REN­O­VA­TION IS­SUE

DÉ­COR-FOOD-FASH­ION

Ottawa Business Journal - Ottawa at Home - - FRONT PAGE - WRIT­TEN BY ALEXIA NAIDOO PHO­TOG­RA­PHY BY MARK HOLLERON

Ren­o­vat­ing an older home re­quires a unique set of cre­ative and tech­ni­cal skills to make it come to­gether. But when the right magic hap­pens, the re­sult can be in­spir­ingly unique.

As artis­tic people, hair stylists Josiah Frith and Jes­sica Tate knew they wanted to find some­one to take over the prac­ti­cal man­age­ment of the ren­o­va­tion of the kitchen, fam­ily room and two bath­rooms in their 1892 By Ward Mar­ket town­house, while tak­ing “flights of fancy” in the de­sign. They brought in Denise Hu­laj and Ja­son Bellaire of StyleHaus In­te­ri­ors to spear­head the project.

“A talent of ours is to un­der­stand the clients’ per­son­al­i­ties and their de­sign es­thetic, then try to in­ter­pret and es­ca­late it,” says Denise. “That means our work re­ally re­flects who the client is and what they love.”

The tricky part, how­ever, was in­cor­po­rat­ing the two de­sign es­thet­ics of the home­own­ers.

Josiah’s fa­ther was a poet and his mother was an artist at Walt Dis­ney World in Or­lando, where he grew up. “I owe most of my taste to these in­flu­ences – fan­tasy and great at­ten­tion to de­tail,” says Josiah. “I grew up in a big house that was dec­o­rated like an English cot­tage. It was very Vic­to­rian, with lots of paint­ings and pic­tures on the walls, and antiques thrown in with mod­ern stuff.”

Be­ing more of a min­i­mal­ist, Jes­sica needed StyleHaus to come up with a de­sign that would also have clean lines and a more edited look. “You can marry the two looks, but it has to be done clev­erly,” says Ja­son.

Jes­sica now ad­mits she likes the “clus­ters of in­ter­est” that Denise and Ja­son cre­ated from var­i­ous in­her­ited pieces of art and col­lectibles, in­clud­ing paint­ings from Josiah’s fam­ily, who were early set­tlers to Ber­muda. In one

“Old was never a dirty word in our fam­ily” — JOSIAH FRITH

the bath­rooms, an­other in­ter­est­ing ar­range­ment is added with a se­ries of framed 1950s tat­too art. Josiah’s un­cle, Michael K. Frith, who was a cre­ative di­rec­tor with Jim Hen­son Pro­duc­tions, did the art­work dis­played in the en­suite bath­room.

Both Jes­sica and Josiah re­ally wanted a ren­o­va­tion that would re­flect the age and char­ac­ter of their home and would stand the test of time. “I have a real love for ev­ery­thing hand­made and old,” says Josiah. “Old was never a dirty word in our fam­ily.” Many of the de­tails of the de­sign, such as the an­tiqued coun­ter­top, crown mould­ings, and cus­tom paint, blend per­fectly with the char­ac­ter and age of the home. “They were mad about brass,” says Ja­son. “So we in­cor­po­rated oil-rubbed brass de­tails into both the kitchen and bath­room.” A cus­tom-de­signed brass hood fan was also added as a vis­ual cen­ter­piece to the kitchen.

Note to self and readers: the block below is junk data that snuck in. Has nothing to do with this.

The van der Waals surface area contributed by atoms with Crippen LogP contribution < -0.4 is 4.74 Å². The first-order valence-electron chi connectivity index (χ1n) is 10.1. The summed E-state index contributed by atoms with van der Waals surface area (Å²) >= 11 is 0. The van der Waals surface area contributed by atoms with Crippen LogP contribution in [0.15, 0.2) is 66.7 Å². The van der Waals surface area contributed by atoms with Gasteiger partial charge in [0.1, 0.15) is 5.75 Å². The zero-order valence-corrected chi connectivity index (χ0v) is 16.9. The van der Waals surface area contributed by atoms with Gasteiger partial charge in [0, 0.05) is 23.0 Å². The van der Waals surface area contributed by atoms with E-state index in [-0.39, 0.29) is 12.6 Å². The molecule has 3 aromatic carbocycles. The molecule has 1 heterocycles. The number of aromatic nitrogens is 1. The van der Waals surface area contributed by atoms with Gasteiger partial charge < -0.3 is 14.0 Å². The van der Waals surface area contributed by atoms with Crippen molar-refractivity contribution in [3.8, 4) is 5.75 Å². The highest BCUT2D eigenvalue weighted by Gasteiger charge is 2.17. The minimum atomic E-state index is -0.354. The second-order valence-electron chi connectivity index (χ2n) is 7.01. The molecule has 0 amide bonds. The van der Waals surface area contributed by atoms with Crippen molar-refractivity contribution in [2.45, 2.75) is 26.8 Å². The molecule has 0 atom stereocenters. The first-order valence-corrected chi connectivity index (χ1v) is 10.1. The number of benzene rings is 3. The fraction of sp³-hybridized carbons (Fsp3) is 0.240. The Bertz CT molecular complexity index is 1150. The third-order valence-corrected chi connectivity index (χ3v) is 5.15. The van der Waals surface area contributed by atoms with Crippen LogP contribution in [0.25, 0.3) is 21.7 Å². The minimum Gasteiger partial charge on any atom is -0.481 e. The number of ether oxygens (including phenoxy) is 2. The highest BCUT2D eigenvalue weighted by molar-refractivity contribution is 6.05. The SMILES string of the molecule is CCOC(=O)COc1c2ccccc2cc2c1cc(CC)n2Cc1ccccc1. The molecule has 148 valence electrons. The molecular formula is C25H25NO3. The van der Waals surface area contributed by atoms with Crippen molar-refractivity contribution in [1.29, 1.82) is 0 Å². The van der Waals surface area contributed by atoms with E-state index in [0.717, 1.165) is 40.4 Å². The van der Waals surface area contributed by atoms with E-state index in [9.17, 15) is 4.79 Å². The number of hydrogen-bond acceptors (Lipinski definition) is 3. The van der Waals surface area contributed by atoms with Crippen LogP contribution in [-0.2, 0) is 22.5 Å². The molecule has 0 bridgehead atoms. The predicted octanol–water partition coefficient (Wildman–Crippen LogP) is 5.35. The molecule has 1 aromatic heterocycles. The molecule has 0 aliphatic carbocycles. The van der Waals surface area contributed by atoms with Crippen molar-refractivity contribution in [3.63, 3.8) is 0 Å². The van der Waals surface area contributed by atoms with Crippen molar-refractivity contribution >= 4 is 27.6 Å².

Josiah and Jes­sica also did the ren­o­va­tion with the idea of hav­ing a fam­ily. For max­i­mum stor­age in a small space, Ja­son and Denise worked in cus­tom cab­i­netry that uti­lized ev­ery inch, with a nod to­ward the nau­ti­cal stor­age con­cepts of the boats on which Josiah spent his sum­mers in his youth.

“They knew ex­actly what we wanted,” says Josiah. “There are so many choices and we needed some­one who could edit them.”

“People think they can try to do all this on their own,” says Ja­son. “There are so many ques­tions to an­swer and con­trac­tors need pieces on-site quickly. We fig­ure all that out ahead of time and when is­sues come up we can deal with them quickly.”

And it’s a process that both de­sign­ers and clients were happy to de­scribe as one they thor­oughly en­joyed. “It’s not a for­mula that you ap­ply to ev­ery home,” says Denise. “It’s about be­ing cre­ative and tak­ing those el­e­ments that the client gives you to make some­thing truly beau­ti­ful.”

CHAR­AC­TER ART TAT­TOO ART IS ON DIS­PLAY IN THE MAIN BATH­ROOM; BER­MU­DIAN MYTHS AND FAIRY TALES ABOVE LYLA’S CRIB BY MICHAEL K FRITH

Newspapers in English

Newspapers from Canada

© PressReader. All rights reserved.